Reply
  2. Kathy Simkins

    You might try a place that sells food storage and survival items. I think Morning Moo and some of the other dried milk products have a higher fat content than what you typically get in the grocery store. I wonder how evaporated milk would work in this recipe? I will have to try it. This looks so much easier to make than the cheddar cheese my mother in law used to make. Probably tastes much better, too. Wouldn’t rennet work as well in getting the cheese to set up as the Real cheese?

    Reply
  3. Andrea

    You said you doubled the recipe. Does the recipe as stated make 1 pound? Or does it make a half pound? Sorry, it’s early and I’ve not had my coffee yet, lol….

    Reply
    1. CTY

      A favorite for the holidays for us a homemade-ish cheese ball. In that recipe cream cheese is used to hold the ball together. I’m pretty sure cream cheese is vegetarian (albeit not vegan). In that recipe the cream cheese it is very soft when blended in. Then refrigerated in the coldest part of the refrigerator & it holds form pretty well. Maybe that can work for you in place of the gelatin.
      Other options may be agar-agar or carrageen. There are also some vegan kosher gelatin–Carmel’s unsweetened gel. Hope this helps.

      Reply
    2. Paul

      You could also try Xanthan gum.

      Use xanthan gum. Xanthan gum is produced from the fermentation of a carbohydrate. If substituting xanthan gum for gelatin, use half the amount of xanthan gum that the recipe suggests for the gelatin. For example, if a recipe requires 2 teaspoons of gelatin, only use one teaspoon of xanthan gum.[13]

      Below is a link that will have different variations of gelatin substitutes depending on your needs. :)

      http://www.wikihow.com/Find-Gelatin-Substitutes-for-Vegetarians

      I hope this helps everyone.

      Reply
  4. Rebecca

    Above and beyond once again, Jillee!! Since switching to a real food diet, I have been missing out on the fake pasteurized cheese — american and velveeta… woohoo, I can’t wait to try. I don’t have a food processor so I am going to figure a way to make it work, I am usually able to… :)

    Reply
    1. Jillee Post author

      I switched over to a new email server and we’re still working through some kinks. You can try resigning up (in the upper right hand corner of my blog). If that doesn’t work you might just have to wait until we get everything working correctly.

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  5. Gwen

    I found this recipe a couple months ago, and OMG, this cheese is delicious. I made grilled cheese and my 8 yr old had 2 sandwiches….sooooooo good!!!

    Reply
  6. Sally

    I learned from my cheesemonger :o) to rewrap the cheese in a new piece of plastic wrap each time you take a slice from the block. Helps prevent the cheese from being introduced to bacteria/oxygen.

    Reply
  7. KD

    You can still get real American cheese at the store. It’s just super expensive compared to the fake stuff. (almost $6 a pound) As long as it says “pasturiezed process cheese” instead of cheese food or cheese product, it’s real. I think Land o Lakes sells it unsliced.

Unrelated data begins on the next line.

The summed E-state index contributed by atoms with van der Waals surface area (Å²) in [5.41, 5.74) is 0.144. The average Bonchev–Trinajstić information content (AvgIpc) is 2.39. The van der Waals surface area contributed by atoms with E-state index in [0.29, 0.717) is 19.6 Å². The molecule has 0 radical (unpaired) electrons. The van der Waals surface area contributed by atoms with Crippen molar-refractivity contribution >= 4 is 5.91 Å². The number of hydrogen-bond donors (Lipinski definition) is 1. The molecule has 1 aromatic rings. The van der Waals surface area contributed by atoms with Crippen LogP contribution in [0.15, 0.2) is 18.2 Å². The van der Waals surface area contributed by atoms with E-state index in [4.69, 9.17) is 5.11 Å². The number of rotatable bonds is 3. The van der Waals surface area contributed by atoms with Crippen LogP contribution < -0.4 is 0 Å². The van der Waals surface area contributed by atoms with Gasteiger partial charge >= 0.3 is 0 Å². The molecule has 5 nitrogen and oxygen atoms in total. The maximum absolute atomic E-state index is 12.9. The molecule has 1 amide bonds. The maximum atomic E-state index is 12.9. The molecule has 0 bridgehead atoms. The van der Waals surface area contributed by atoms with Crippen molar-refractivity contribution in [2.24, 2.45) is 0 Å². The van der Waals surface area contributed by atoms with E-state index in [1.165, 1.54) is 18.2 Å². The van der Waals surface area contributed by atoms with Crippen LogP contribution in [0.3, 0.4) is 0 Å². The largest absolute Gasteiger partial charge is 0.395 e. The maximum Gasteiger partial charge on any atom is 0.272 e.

Good idea if you can’t get the real thing in your area though!

    Reply
  8. Comet

    Glad some one mentioned the fact that this is indeed making–cheese–from–cheese! Just as long as you have already got the “other” cheese needed—

    I have made real cheese–from real milk from animals I milked myself–lots of times. And nope–it does not (unless it;s mozzarella) have that meltability.

    The reason it does not is milk proteins as I understand it. For melting cheese–like raclette and others–these have to be different than the ones in cheddar etc.

    The “faux” cheese in the individual wrapped plastic is –whether from Kraft or a no-brand name—made mostly from OIL. Yep. Not “cheese” at ALL. And the reason they need to wrap it? If they did NOT it would smoosh back into a brick like Velveeta. This is one of the differences between say Land O Lakes REAL American Cheese sliced at the deli–and Velveeta or “Kraft Slices”. I am not exactly sure HOW these are made but it involves some form of small cheese “off cuts”–I was told at a cheese making plant I visited that if their batches FAIL they get SOLD to Kraft FOR these “Slices”!!!!—-and oil mixed with some form of binders–which could be milk powder, gelatin etc. Very little actual CHEESE in there tho.

    For the Land O Lakes type I gather that the recipe involves mozzarella type cheese and some cheddar and actual CHEESE mixed and molded. I will have to ask to see the outer wrapper on one of the slicer bricks one of these days!

    Remember the days of “Government Cheese”? That was some sort of velveeta wanna be in huge bricks that were warehoused. I heard then that these were not really meant to be given to the public but were the basis cheeses for the “Slices” and somehow these deals were brokered to get them out of the Govt warehouses. Dunno if this is entirely true. Like that gasoline the Govt is said to be hoarding–who knows! But makes you wonder where some of this stuff COMES from–and how LONG this stuff can keep!

    There are home made recipes out there where you start from milk and comne up with nice cheese–for those interested in going beyond making cheese from–cheese!

    Reply
  9. Joey

    Question….I recently bought some cheddar cheese powder…..it’s dehydrated cheese. It’s okay for cheese sauces, etc., but we don’t eat that very often. How do you think I might use it in this recipe?